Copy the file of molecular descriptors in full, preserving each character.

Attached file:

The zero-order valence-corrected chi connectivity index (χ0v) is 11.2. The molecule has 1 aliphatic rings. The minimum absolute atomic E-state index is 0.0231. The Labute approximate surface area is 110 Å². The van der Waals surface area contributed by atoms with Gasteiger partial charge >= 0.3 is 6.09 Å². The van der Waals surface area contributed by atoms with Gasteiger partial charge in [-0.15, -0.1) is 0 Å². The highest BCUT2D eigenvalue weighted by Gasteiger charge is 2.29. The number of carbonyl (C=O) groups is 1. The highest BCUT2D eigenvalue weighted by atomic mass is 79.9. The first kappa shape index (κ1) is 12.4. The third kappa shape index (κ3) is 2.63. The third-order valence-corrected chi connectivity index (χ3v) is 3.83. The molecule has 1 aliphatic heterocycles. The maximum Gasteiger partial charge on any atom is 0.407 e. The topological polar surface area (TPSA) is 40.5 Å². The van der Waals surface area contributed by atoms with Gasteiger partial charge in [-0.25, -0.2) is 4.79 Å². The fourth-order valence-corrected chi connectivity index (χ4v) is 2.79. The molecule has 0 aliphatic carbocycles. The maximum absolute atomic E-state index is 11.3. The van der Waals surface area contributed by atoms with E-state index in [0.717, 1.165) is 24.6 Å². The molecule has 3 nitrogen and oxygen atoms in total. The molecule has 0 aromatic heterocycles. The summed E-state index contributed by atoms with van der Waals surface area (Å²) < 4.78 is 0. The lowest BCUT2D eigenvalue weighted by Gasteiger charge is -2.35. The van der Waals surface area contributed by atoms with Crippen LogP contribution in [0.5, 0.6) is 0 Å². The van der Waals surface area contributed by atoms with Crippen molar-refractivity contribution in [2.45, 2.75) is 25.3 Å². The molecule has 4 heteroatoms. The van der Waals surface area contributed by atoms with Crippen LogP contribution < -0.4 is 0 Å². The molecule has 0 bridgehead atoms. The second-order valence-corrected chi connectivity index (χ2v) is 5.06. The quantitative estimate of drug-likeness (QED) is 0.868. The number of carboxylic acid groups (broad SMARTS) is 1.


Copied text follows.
The zero-order valence-corrected chi connectivity index (χ0v) is 11.2. The molecule has 1 aliphatic rings. The minimum absolute atomic E-state index is 0.0231. The Labute approximate surface area is 110 Å². The van der Waals surface area contributed by atoms with Gasteiger partial charge >= 0.3 is 6.09 Å². The van der Waals surface area contributed by atoms with Gasteiger partial charge in [-0.15, -0.1) is 0 Å². The highest BCUT2D eigenvalue weighted by Gasteiger charge is 2.29. The number of carbonyl (C=O) groups is 1. The highest BCUT2D eigenvalue weighted by atomic mass is 79.9. The first kappa shape index (κ1) is 12.4. The third kappa shape index (κ3) is 2.63. The third-order valence-corrected chi connectivity index (χ3v) is 3.83. The molecule has 1 aliphatic heterocycles. The maximum Gasteiger partial charge on any atom is 0.407 e. The topological polar surface area (TPSA) is 40.5 Å². The van der Waals surface area contributed by atoms with Gasteiger partial charge in [-0.25, -0.2) is 4.79 Å². The fourth-order valence-corrected chi connectivity index (χ4v) is 2.79. The molecule has 0 aliphatic carbocycles. The maximum absolute atomic E-state index is 11.3. The van der Waals surface area contributed by atoms with E-state index in [0.717, 1.165) is 24.6 Å². The molecule has 3 nitrogen and oxygen atoms in total. The molecule has 0 aromatic heterocycles. The summed E-state index contributed by atoms with van der Waals surface area (Å²) < 4.78 is 0. The lowest BCUT2D eigenvalue weighted by Gasteiger charge is -2.35. The van der Waals surface area contributed by atoms with Crippen LogP contribution in [0.5, 0.6) is 0 Å². The van der Waals surface area contributed by atoms with Crippen molar-refractivity contribution in [2.45, 2.75) is 25.3 Å². The molecule has 4 heteroatoms. The van der Waals surface area contributed by atoms with Crippen LogP contribution < -0.4 is 0 Å². The molecule has 0 bridgehead atoms. The second-order valence-corrected chi connectivity index (χ2v) is 5.06. The quantitative estimate of drug-likeness (QED) is 0.868. The number of carboxylic acid groups (broad SMARTS) is 1.